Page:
Written by Raoul
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Topics: Food, Research

Sunday, 26 December 2004

image for FDA Approves New Drug for Ugliness

Research Triangle Park, North Carolina - General Pharmaceuticals Corp. received Food and Drug Administration (FDA) approval to market STIGMATOR, a treatment for turpis, more commonly know as ugliness syndrome.

Turpis afflicts twenty-two million Americans, making it one of the most widely diagnosed medical conditions in the country. Common symptoms of turpis are unattractiveness and unpleasant personality. Sufferers endure a variety of difficulties, including job discrimination, mockery, and social isolation.

"There is a common misconception that ugliness is a purely physical condition," says Bluma Weller MD, professor of Cognitive Pharmacology at Duke University Hospital. "Actually, people with a pleasant personality and a positive outlook are six times more likely to be considered attractive."

In the past, cosmetic surgery was the only option available to turpis sufferers. Unfortunately, cosmetic surgery only treats physical ugliness; people with ugly personalities had limited options. STIGMATOR is the first of a new class of drug that improves appearance in a non-surgical way. The drug works by suppressing the action of a brain chemical called uglitonin, making patients feel better and be more likable.

Consumer advocate Dr. Sydney Pfeiffer of Public Citizen has criticized the FDA for approving the drug too fast. "The drug was pushed through the regulatory process in record time. The administration fast-tracked approval of STIGMATOR as payback for huge drug industry campaign contributions," Pfeiffer says. "Clinical trials didn't show it was any more effective than alcohol in improving people's looks."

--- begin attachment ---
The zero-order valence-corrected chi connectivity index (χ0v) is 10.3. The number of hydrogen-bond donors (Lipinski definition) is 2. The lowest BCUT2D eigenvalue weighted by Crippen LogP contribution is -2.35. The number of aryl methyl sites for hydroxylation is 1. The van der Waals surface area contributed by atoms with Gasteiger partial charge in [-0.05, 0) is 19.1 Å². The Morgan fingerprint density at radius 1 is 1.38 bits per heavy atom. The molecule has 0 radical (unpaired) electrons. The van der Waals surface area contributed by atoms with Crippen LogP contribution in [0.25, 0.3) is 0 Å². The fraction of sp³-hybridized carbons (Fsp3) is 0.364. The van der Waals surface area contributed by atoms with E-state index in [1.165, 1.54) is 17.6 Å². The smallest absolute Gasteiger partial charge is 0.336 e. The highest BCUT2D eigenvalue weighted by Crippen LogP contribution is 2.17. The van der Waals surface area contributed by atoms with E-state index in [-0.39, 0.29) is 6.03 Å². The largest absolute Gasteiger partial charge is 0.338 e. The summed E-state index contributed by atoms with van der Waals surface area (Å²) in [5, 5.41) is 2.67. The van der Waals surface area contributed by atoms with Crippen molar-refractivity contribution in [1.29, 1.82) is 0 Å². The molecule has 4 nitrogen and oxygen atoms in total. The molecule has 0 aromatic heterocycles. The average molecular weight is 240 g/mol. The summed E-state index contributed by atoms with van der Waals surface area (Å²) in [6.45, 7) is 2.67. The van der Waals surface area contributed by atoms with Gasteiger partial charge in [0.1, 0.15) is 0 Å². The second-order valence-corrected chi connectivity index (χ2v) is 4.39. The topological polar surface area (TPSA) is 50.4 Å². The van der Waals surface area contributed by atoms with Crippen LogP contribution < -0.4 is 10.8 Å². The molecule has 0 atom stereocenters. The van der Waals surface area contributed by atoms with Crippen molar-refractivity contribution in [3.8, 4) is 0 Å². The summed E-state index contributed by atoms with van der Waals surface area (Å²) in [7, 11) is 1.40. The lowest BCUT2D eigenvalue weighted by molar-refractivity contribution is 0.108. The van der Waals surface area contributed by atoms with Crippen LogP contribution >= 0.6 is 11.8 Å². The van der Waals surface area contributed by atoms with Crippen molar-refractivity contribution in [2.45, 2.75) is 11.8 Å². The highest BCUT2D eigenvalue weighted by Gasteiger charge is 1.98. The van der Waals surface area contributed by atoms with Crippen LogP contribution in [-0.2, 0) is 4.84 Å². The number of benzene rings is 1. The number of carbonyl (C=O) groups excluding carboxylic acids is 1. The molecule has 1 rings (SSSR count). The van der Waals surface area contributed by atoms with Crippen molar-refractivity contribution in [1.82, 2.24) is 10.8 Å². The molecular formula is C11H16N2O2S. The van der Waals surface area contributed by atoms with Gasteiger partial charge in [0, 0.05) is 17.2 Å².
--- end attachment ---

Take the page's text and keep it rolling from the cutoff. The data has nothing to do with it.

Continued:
In a written response, the FDA refuted these charges, saying "STIGMATOR (bagafacine HCI) is one of the most thoroughly tested drugs in recent history. It has been clinically proven safe and effective, and will benefit millions of patients." The FDA cites two industry-funded studies which show that the drug is safe.

Despite these assurances, industry experts warn about the potential for abuse. They speculate that recreational users may take the drug before social events. "This could lead to some embarrassing situations," says Dr. Weller. "People might be very surprised at what they see the next day." There are also concerns about the long-term use of the drug. Recreational users may become dependent, actually becoming uglier when they're not taking the drug.

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